Trust me when I say it takes a village to raise these puppies. Dedicated instructors in our local club. Puppy Sitters who go through the same training that I go through. An entire organization breeding dogs specifically for their temperament and health. Yes, it costs a lot, but these dogs are not sold to blind people. They are given; along with training for the blind person. It's just heartbreaking to read about these types of groups that cast doubt on the truly wonderful organizations like Guide Dogs for the Blind. And then the blind person with their guide dog has to worry about so-called "Service Dogs" attacking their dogs because they're not adequately trained.

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Response to Eugene (Original post)

Fri May 3, 2019, 10:02 AM

3. this make my blood boil. really boil.

the flood of "mutts in a vest" that their owners take everywhere just because infuriates me no end.
i have a therapy dog that volunteers w me. he could go anywhere, as he is a great dog, and well trained. he could wear his harness and bandana, and no one would stop us. the most they would do is ask if he is a service dog, and i could lie and say yes, and that would be that.
but i dont pull that shit.
and i would lose my certification if i did.

this really does need to be regulated SOMEHOW.
there needs to be ada recognition of some kind, some bar that they must meet.
people like me do this voluntarily. we seek out testing and certification for our dogs. we do the hard work, and not for money. for love and duty.

when i see these fakes, i really want to just take them down. i tell people how to block these dogs from their stores, etc.
you arent allowed to grill people about certification, such as it even exists, or about their disability.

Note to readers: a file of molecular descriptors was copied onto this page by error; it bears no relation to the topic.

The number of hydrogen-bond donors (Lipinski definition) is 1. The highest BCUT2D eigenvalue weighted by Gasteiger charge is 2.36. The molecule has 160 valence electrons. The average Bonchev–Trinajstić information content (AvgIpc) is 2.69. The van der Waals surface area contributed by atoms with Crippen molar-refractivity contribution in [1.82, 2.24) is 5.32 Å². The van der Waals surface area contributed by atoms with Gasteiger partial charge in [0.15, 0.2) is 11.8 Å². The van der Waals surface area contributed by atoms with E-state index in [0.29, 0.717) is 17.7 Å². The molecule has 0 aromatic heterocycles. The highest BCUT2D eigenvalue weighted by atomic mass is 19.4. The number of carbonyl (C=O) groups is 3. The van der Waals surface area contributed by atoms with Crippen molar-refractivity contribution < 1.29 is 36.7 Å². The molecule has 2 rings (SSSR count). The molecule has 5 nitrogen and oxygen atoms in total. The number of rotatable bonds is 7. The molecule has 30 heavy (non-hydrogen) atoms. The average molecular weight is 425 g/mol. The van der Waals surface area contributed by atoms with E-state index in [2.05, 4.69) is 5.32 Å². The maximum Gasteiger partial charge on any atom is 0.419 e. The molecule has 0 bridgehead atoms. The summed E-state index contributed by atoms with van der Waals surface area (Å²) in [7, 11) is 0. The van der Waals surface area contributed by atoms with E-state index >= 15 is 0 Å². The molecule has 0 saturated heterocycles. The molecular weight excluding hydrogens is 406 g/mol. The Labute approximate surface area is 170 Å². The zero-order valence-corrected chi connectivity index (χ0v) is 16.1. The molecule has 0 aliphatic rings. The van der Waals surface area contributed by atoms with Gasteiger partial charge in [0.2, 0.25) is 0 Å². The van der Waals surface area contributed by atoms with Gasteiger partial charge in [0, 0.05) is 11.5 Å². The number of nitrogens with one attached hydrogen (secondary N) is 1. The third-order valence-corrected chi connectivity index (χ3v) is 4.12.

you are, however, allowed to ask what task the dog is trained to do. this is the defining characteristic of an actual service dog v a comfort or therapy dog.
you cant refuse a service dog, but you can refuse therapy dogs. and a little knowledge of how a well trained dog acts differently than a "mutt in a vest" would also help. simple tell- if the dog is not focused on the other end of that leash, they arent a service dog. also, ask if you can pet the dog. if it is a real service dog, the answer is no.

all this should be unnecessary, tho. there should be an ada recognized patch and vest.

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Response to Eugene (Original post)

Sat Aug 31, 2019, 02:47 PM

4. Sickening

I've been on a "list" to get a service dog for over 20 years now.

I've given up hope, I must admit.

The closest I came was a partially trained dog for $5K. If I wanted a fully trained dog, it was $15K.

I had no money for such a thing but I became suspicious.

I turned these creeps in for trying to sell a dog that may or may not be a bonafide service dog. They are no longer in business last I heard.

So sad that people that really need a service dog cannot get one.

It is indeed shameful.